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Ukrainian President Volodymyr Zelensky goes to the front line of the conflict with pro-Russian separatists on Thursday. A move that comes as Kiev accuses Moscow of massing troops at the border and the separatists of causing almost daily deadly armed incidents.

The situation continues to be tense in eastern Ukraine. President Volodymyr Zelensky is due to visit the front line of the conflict with pro-Russian separatists on Thursday, April 8. Armed clashes have been increasing there for several weeks against a backdrop of increased tensions with Moscow.

“As the supreme commander-in-chief, I want to be with our soldiers in difficult times” and “to go to the scene of the escalation”, wrote Volodymyr Zelensky on Twitter, shortly after the presidency announced a move to positions where Ukrainian servicemen “were killed and wounded” recently.

This move comes as Kiev accuses Moscow of massing troops at the border and the separatists of causing almost daily deadly armed incidents.

Vladimir Putin and Angela Merkel “worried”

At the same time, Russian President Vladimir Poutine and German Chancellor Angela Merkel “were concerned about this escalation of tensions”, in a statement released Thursday after a telephone interview.

Vladimir Poutine insisted with Angela Merkel on the responsibility of Kiev “whose provocations aim lately to voluntarily worsen the situation on the line of contact”. Ukrainians and Westerners, conversely, accuse the pro-Russian separatists and Moscow of causing clashes and tensions.

The German Chancellor, for her part, asked Russia to reduce its military presence in the region “with the aim of de-escalation”.

25 soldiers killed since the beginning of the year

On Thursday again, a Ukrainian soldier succumbed to his injuries, bringing the number of soldiers killed since the start of the year to 25, according to the Defense Ministry. In 2020, Ukraine lost 50 soldiers on the front line, according to the presidency.

Kiev and its Western allies are worried that Moscow, considered the military godfather of the separatists, is assembling soldiers and equipment at its borders, as well as in the Ukrainian Crimean peninsula annexed by Russia.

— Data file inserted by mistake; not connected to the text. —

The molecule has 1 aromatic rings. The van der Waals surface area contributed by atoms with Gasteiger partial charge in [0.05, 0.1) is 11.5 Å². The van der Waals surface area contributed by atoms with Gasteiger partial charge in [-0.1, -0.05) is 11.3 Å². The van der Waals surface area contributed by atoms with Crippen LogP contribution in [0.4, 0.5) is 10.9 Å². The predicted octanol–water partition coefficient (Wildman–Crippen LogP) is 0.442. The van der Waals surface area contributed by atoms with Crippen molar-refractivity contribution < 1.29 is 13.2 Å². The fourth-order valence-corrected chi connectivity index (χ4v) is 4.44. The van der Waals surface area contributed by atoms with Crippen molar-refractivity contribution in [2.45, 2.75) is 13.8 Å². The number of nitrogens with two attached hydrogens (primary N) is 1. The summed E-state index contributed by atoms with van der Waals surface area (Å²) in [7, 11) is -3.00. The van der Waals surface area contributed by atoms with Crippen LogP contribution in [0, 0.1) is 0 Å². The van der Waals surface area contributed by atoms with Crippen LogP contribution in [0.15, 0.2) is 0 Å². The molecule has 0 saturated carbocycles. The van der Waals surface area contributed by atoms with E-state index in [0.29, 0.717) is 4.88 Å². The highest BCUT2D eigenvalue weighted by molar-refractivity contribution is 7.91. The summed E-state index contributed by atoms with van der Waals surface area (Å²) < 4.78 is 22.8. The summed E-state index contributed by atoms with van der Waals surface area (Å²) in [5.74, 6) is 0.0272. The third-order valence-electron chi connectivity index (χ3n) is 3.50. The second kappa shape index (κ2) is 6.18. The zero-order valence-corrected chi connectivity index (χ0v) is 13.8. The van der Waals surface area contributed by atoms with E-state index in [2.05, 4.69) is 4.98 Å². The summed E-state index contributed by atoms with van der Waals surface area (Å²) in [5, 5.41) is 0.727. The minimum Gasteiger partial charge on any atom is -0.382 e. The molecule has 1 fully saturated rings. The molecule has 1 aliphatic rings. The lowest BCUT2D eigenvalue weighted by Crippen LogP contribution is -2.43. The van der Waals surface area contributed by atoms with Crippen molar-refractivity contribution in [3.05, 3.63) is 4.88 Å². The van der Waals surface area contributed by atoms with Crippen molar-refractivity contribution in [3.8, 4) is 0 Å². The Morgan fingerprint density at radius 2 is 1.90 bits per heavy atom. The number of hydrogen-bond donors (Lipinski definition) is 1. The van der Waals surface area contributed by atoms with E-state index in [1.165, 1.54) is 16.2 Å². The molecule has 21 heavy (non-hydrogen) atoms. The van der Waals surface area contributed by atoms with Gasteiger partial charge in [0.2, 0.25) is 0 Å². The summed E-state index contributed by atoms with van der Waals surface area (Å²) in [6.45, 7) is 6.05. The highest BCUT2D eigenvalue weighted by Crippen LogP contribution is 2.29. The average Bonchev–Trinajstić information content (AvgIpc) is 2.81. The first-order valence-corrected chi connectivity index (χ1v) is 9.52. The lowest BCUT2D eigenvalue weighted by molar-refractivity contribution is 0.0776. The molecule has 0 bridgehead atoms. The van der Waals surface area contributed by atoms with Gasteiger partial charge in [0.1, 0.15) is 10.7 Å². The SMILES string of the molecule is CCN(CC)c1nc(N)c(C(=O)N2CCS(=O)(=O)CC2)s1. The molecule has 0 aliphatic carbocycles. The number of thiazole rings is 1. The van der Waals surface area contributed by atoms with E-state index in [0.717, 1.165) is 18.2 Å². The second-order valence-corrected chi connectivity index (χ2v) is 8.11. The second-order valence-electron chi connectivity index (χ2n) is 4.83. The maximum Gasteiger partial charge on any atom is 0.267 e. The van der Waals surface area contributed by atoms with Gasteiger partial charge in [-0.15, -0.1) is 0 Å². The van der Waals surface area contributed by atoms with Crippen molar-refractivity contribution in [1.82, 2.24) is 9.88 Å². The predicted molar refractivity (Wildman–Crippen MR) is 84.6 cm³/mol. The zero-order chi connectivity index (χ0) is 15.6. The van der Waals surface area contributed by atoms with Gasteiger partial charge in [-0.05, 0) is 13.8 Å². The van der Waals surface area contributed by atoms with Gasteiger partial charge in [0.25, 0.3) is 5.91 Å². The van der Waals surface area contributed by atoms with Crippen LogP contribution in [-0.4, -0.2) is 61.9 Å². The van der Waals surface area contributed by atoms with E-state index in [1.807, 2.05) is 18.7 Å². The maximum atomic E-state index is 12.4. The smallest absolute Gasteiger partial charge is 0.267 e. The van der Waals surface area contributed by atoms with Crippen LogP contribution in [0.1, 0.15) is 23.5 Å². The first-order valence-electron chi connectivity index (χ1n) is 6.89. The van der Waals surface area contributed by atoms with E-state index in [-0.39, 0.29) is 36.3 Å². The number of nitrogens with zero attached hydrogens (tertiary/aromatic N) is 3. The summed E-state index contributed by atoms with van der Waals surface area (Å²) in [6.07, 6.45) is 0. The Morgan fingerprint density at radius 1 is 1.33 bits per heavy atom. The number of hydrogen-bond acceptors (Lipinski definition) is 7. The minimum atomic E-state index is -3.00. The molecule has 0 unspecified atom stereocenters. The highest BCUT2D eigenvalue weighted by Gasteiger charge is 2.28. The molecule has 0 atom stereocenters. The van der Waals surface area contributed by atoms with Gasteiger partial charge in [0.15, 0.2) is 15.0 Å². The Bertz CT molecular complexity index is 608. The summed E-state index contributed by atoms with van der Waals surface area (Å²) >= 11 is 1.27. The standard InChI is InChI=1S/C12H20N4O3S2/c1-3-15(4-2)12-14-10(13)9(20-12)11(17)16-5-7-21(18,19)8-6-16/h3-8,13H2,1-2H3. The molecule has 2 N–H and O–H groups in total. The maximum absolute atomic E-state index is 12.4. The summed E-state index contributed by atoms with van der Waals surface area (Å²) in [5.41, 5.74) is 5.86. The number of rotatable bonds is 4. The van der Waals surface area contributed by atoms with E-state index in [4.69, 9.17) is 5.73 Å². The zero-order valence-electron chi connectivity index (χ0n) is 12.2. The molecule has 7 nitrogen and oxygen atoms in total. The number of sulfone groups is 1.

The Russian authorities affirm that these movements of troops are not threatening and in return accuse Ukraine of being responsible for the clashes on the front and of wanting to definitively derail the peace talks which are at a deep impasse.

These heated verbal exchanges and the increase in clashes this year with pro-Russian separatists follow a record truce widely respected during the second half of 2020. Ukraine has received support from the United States, the United Kingdom and the United Kingdom. European Union.

“NATO is the only way to end the war”

The Pentagon also announced last week that US forces in Europe had raised their alert levels following “recent escalations of Russian aggression in eastern Ukraine.” And President Joe Biden assured Volodymyr Zelensky of his “unwavering” support.

In this context, President Zelensky on Tuesday called on NATO to speed up his country’s membership in order to send a “real signal” to Russia. “NATO is the only way to end the war” he wrote in a tweet addressed to the secretary general of the Atlanticist organization, Jens Stoltenberg, after their telephone interview.

The Kremlin, fiercely opposed to the enlargement of the Alliance which it considers its strategic adversary, has ruled that such a move would worsen the conflict with the separatists. NATO considers however that the accession of Ukraine is not on the agenda.

The war in Donbass began in April 2014, shortly after Moscow’s annexation of Ukraine’s Crimean peninsula, in the wake of a pro-Western revolution in Ukraine.

This conflict has since left more than 13,000 dead and nearly 1.5 million displaced. The intensity of the fighting declined significantly after the Minsk peace accords reached in early 2015, but the political process has not progressed much since.

With AFP


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